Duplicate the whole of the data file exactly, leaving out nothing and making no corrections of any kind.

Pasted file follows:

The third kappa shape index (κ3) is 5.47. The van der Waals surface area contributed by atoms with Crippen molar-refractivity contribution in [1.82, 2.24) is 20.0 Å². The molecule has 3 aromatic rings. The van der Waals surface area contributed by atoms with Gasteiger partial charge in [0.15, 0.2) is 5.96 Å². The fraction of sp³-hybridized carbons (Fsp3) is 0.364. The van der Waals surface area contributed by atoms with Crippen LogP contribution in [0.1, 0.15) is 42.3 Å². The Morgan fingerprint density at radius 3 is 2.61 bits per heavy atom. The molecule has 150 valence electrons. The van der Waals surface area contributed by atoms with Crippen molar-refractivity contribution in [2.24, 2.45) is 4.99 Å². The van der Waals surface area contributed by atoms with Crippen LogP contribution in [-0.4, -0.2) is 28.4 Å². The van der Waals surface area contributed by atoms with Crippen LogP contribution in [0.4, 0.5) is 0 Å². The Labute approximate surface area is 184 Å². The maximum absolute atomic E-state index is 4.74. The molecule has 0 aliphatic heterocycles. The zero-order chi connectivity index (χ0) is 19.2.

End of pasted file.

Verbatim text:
The third kappa shape index (κ3) is 5.47. The van der Waals surface area contributed by atoms with Crippen molar-refractivity contribution in [1.82, 2.24) is 20.0 Å². The molecule has 3 aromatic rings. The van der Waals surface area contributed by atoms with Gasteiger partial charge in [0.15, 0.2) is 5.96 Å². The fraction of sp³-hybridized carbons (Fsp3) is 0.364. The van der Waals surface area contributed by atoms with Crippen LogP contribution in [0.1, 0.15) is 42.3 Å². The Morgan fingerprint density at radius 3 is 2.61 bits per heavy atom. The molecule has 150 valence electrons. The van der Waals surface area contributed by atoms with Crippen molar-refractivity contribution in [2.24, 2.45) is 4.99 Å². The van der Waals surface area contributed by atoms with Crippen LogP contribution in [-0.4, -0.2) is 28.4 Å². The van der Waals surface area contributed by atoms with Crippen LogP contribution in [0.4, 0.5) is 0 Å². The Labute approximate surface area is 184 Å². The maximum absolute atomic E-state index is 4.74. The molecule has 0 aliphatic heterocycles. The zero-order chi connectivity index (χ0) is 19.2.